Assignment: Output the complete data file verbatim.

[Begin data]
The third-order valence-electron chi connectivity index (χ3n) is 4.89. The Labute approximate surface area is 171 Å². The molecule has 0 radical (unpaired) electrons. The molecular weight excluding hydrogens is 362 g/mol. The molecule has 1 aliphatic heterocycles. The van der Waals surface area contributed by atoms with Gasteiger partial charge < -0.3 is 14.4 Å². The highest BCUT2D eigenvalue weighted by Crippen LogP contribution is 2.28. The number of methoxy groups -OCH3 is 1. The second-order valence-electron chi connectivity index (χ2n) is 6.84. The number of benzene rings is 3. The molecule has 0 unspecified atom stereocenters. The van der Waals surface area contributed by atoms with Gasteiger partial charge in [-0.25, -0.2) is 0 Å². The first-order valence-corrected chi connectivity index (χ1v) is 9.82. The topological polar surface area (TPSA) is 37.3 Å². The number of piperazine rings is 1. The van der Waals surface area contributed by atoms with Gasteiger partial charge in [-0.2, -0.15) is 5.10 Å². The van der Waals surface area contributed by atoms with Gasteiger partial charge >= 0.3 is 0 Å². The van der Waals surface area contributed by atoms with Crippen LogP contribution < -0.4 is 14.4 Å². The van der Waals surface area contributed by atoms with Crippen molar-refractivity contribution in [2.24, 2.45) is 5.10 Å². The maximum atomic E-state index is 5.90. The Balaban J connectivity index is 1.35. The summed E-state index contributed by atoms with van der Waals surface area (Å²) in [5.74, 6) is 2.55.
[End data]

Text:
The third-order valence-electron chi connectivity index (χ3n) is 4.89. The Labute approximate surface area is 171 Å². The molecule has 0 radical (unpaired) electrons. The molecular weight excluding hydrogens is 362 g/mol. The molecule has 1 aliphatic heterocycles. The van der Waals surface area contributed by atoms with Gasteiger partial charge < -0.3 is 14.4 Å². The highest BCUT2D eigenvalue weighted by Crippen LogP contribution is 2.28. The number of methoxy groups -OCH3 is 1. The second-order valence-electron chi connectivity index (χ2n) is 6.84. The number of benzene rings is 3. The molecule has 0 unspecified atom stereocenters. The van der Waals surface area contributed by atoms with Gasteiger partial charge in [-0.25, -0.2) is 0 Å². The first-order valence-corrected chi connectivity index (χ1v) is 9.82. The topological polar surface area (TPSA) is 37.3 Å². The number of piperazine rings is 1. The van der Waals surface area contributed by atoms with Gasteiger partial charge in [-0.2, -0.15) is 5.10 Å². The van der Waals surface area contributed by atoms with Gasteiger partial charge >= 0.3 is 0 Å². The van der Waals surface area contributed by atoms with Crippen LogP contribution < -0.4 is 14.4 Å². The van der Waals surface area contributed by atoms with Crippen molar-refractivity contribution in [2.24, 2.45) is 5.10 Å². The maximum atomic E-state index is 5.90. The Balaban J connectivity index is 1.35. The summed E-state index contributed by atoms with van der Waals surface area (Å²) in [5.74, 6) is 2.55.